Cancer can be a frightening and upsetting diagnosis. It’s important to discuss your treatment options with your doctor. Ask lots of questions and get a second opinion. Some people have a test called a sentinel lymph node biopsy of the lymph nodes under their arms (axillary lymph nodes). This helps find out if breast cancer cells have spread.
If you find a lump or other change in your breast, immediately see your doctor. Your doctor will examine you and take a health history. They’ll order HER2+ breast cancer tests to look for cancer cells and determine if they have spread. The tests include a physical exam, an ultrasound, and an MRI of the breast. As your doctor recommends, you must undergo additional tests, such as a blood test to check your hormone levels and a biopsy of the growth or lump.
Furthermore, surgery may be deemed necessary depending on the size of your tumor, whether it has spread, and the type of cancer. Please take these recommendations seriously and make the necessary arrangements immediately. For example, ductal carcinoma in situ (DCIS) is a noninvasive cancer that begins in the cells that line a breast duct. It doesn’t spread into other tissues and doesn’t cause symptoms, but it can grow into invasive cancer. A surgeon might remove the tumor and surrounding tissue in a lumpectomy procedure. They might also remove the nipple and areola in a mastectomy. Your physician will recommend a sentinel lymph node biopsy to check for cancer signs in your armpit lymph nodes. An axillary node dissection will also be performed by removing the lymph nodes in your armpit. Chemotherapy will be administered before or after surgery to reduce the tumor size and eliminate any remaining cancer cells, depending on the cancer’s size and spread.
If a person finds a lump in the breast or notices an abnormal tissue area, it’s essential to see a doctor immediately. The doctor can evaluate the area with a physical exam and other tests. The first step is to determine if the tumor is cancerous by conducting several diagnostic tests, including X-rays and an ultrasound. A mammogram is the most commonly used imaging test, but MRI and other scans may sometimes be necessary. When the test results suggest the potential of breast cancer, the doctor must recommend a biopsy to verify the diagnosis. During this procedure, a minuscule tissue sample is taken from the affected area and scrutinized under a microscope to detect cancerous cells or anomalies. The pathologist can also determine the type of cancer, its grade, and hormone receptor and HER2 status. Sometimes, a mastectomy (removal of the entire breast) is necessary, but newer surgical techniques can spare the skin and nipple in some cases. A sentinel lymph node biopsy can be performed during breast cancer surgery to identify whether the cancer has spread to nearby lymph nodes under the arm. This procedure involves using dye or a radioactive tracer to locate the first few lymph nodes to which cancer could spread.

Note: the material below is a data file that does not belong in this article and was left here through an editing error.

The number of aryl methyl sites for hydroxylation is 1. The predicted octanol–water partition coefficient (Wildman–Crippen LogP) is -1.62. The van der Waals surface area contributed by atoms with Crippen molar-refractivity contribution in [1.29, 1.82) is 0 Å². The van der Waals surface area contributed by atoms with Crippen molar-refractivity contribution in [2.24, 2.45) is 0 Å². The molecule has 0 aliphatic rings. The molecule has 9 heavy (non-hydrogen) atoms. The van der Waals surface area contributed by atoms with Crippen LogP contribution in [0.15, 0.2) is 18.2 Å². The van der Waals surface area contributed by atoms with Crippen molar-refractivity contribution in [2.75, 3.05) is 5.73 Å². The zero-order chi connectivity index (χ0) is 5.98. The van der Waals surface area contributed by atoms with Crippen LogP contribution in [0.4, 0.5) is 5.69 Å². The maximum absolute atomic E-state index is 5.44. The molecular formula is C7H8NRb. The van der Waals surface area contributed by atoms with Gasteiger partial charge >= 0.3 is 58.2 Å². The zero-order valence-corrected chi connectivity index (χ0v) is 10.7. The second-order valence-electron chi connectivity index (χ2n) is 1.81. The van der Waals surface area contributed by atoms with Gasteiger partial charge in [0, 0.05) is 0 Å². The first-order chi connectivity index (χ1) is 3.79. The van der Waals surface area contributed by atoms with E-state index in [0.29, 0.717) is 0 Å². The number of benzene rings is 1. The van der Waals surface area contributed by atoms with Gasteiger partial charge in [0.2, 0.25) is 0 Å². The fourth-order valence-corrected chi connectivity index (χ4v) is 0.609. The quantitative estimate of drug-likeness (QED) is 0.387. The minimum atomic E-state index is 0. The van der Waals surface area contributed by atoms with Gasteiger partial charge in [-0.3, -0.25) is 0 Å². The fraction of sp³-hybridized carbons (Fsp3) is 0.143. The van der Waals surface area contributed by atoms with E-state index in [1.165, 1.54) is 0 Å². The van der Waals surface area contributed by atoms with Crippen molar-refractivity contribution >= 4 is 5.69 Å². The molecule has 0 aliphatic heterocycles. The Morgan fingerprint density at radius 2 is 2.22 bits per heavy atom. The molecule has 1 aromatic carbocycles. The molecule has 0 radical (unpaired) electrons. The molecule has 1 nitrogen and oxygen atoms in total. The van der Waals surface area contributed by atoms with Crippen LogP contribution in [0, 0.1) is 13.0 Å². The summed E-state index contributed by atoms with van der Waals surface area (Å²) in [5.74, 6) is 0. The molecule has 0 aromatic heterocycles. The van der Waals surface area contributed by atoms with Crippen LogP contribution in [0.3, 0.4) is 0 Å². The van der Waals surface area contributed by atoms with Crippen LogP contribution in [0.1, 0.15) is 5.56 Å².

There are different treatment options for breast cancer, depending on its type and stage. You and your doctor should discuss your options and decide what’s best for you. This is called shared decision-making. Generally, surgery is the primary treatment for invasive breast cancer and noninvasive (ductal carcinoma in situ or DCIS) breast cancer. A surgeon removes the tumor and a small area of healthy tissue around it (a margin). Sometimes, doctors can’t find all the cancer cells. But if they remove enough, the cancer is less likely to return or spread. If cancer cells have spread to the lymph nodes under your arms, a surgeon may recommend a sentinel node biopsy to remove them. Radiation therapy can be used before or after surgery to destroy any remaining cancer cells in the breast or if the cancer has spread to other organs. Chemotherapy drugs can be administered through an IV or orally, but they may cause side effects such as fatigue, hair loss, weight changes, and skin reactions. Some drugs may also cause peripheral neuropathy, resulting in numbness in the hands and feet. If you experience pain, your healthcare team can provide medication to manage it.
You’ll have regular follow-up care to ensure the cancer doesn’t return and that you’re healthy. You’ll see your doctor and other healthcare team members regularly, usually every six months for a few years and then every year for many more years. Your doctor may recommend a lumpectomy with a small, cancer-free tissue margin around the tumor. This surgery is also called breast-conserving surgery or a partial mastectomy. If your cancer is invasive or you have DCIS, radiation therapy will be needed after the lumpectomy. Radiation may be given to the whole breast or the area where the lump was located. In addition, your doctor may recommend having a lymph node dissection. Lymph nodes are the first place cancer can spread to other body parts. Your doctor will remove and analyze one or more lymph nodes under your arm next to your affected breast (the sentinel nodes). If cancer cells haven’t reached the sentinel nodes, you may not need further removal of other lymph nodes. Worrying about your cancer will come back, especially after you finish treatment, is expected. But try not to let fear stop you from doing things you enjoy and fulfilling the life goals you set before your diagnosis. Talk with your doctors about managing your stress and the risks of cancer recurrence.